Well, let's turn this into a new post instead of a comment.
Security Insider. You posted an entry on boing boing, indicating that IR LED’s would not interfere with CCTV cameras, like Pelco, Panasonic, etc…
I’m curious if you could state the effectiveness IR LED’s aimed at photo radar cameras would have. Both day and night conditions.
November 11, 2008 3:50 PM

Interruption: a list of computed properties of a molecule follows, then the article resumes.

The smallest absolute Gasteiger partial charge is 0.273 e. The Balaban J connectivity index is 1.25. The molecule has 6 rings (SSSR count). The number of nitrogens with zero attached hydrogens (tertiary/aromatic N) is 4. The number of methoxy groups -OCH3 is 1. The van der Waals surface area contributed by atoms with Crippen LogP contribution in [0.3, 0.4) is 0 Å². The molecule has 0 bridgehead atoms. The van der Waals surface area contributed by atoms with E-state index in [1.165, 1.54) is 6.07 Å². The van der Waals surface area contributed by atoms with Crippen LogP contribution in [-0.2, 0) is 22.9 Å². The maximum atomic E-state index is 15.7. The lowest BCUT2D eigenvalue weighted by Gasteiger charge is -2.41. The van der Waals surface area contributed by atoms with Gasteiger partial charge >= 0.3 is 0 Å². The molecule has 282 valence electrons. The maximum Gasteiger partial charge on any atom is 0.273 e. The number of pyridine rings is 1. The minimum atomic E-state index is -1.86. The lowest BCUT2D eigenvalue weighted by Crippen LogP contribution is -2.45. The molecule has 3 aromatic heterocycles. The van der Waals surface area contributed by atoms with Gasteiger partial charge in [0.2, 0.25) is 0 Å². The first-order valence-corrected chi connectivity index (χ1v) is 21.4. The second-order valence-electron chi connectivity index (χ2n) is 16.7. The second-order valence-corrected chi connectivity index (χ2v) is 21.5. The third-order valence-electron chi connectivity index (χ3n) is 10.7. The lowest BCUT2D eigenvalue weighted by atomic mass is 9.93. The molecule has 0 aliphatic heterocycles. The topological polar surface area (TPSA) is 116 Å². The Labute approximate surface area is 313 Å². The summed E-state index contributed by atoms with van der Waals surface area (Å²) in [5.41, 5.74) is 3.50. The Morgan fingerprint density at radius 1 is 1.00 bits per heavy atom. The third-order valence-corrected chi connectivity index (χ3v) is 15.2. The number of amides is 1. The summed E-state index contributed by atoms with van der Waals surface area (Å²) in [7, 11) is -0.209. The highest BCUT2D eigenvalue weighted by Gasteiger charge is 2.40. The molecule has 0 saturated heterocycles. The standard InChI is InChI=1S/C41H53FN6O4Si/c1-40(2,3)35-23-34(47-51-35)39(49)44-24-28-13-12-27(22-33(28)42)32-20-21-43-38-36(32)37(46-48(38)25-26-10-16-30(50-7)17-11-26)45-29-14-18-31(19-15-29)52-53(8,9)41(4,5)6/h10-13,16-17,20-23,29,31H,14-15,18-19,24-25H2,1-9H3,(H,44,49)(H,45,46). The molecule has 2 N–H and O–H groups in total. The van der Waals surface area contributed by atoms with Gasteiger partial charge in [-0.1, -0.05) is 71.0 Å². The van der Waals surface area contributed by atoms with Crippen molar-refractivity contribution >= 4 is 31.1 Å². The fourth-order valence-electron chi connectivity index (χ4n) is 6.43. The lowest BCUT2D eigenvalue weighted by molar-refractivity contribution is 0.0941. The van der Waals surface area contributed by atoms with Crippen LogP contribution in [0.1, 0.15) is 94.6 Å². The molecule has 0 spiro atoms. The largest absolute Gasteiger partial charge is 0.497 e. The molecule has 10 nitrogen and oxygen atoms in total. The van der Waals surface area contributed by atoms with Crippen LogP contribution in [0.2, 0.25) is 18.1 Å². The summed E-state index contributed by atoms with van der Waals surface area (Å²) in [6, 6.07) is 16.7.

It depends on how the light hits the camera, the camera type, and the timing. The camera should automatically adjust to the light, if it has wide dynamic range, and most radar cameras do. The timing of most WDR's is slow however, so the IR light could disrupt the image at night if it was a quick pulse. During the day, you will see little effect, if any by shining any light into a camera. Most are setup to withstand direct hits from sunshine, and it doesn't get much brighter than that. I know where you're heading with this though. To beat a traffic cam, a speeding cam, at night, you'd have to trick the cameras own iris. If the camera is the kind that flash when you're speeding then you're not going to overpower them with another light unless it was a laser or spotlight, and good luck hitting a camera lens with a laser (the angle has to also be right to washout the entire image, we've done this in the lab)...all while speeding past. Also, most video surveillance systems have alarms setup to detect this. It ,technically, is called a video occlusion filter. The same type of filter that detects a camera knocked out of focus or other dramatic scene changes. Also, some cameras will have light blanking, where they will make a negative out of bright lights. So bright becomes black spots and dark becomes white spots. Most license capture systems utilize blanking, so you're not going to wash it out. Many video capture systems use thermal as well. If it is thermal, then IR will not effect the camera at all. Most, if not all, incorporate a ccd along with the thermal, so they'll catch the image one way or another, even if you use simple methods to beat the thermal. Check out the links below for more info on one of the more popular systems out there. (http://www.extremecctv.com/products_video.php?vid=9) In the meantime, realize the speeding cameras are ultimately there for everyones safety and we all share the roads. Keep the racing on the 1/4 mile, and less kids will die. Also remember, you never know when this might happen when road racing.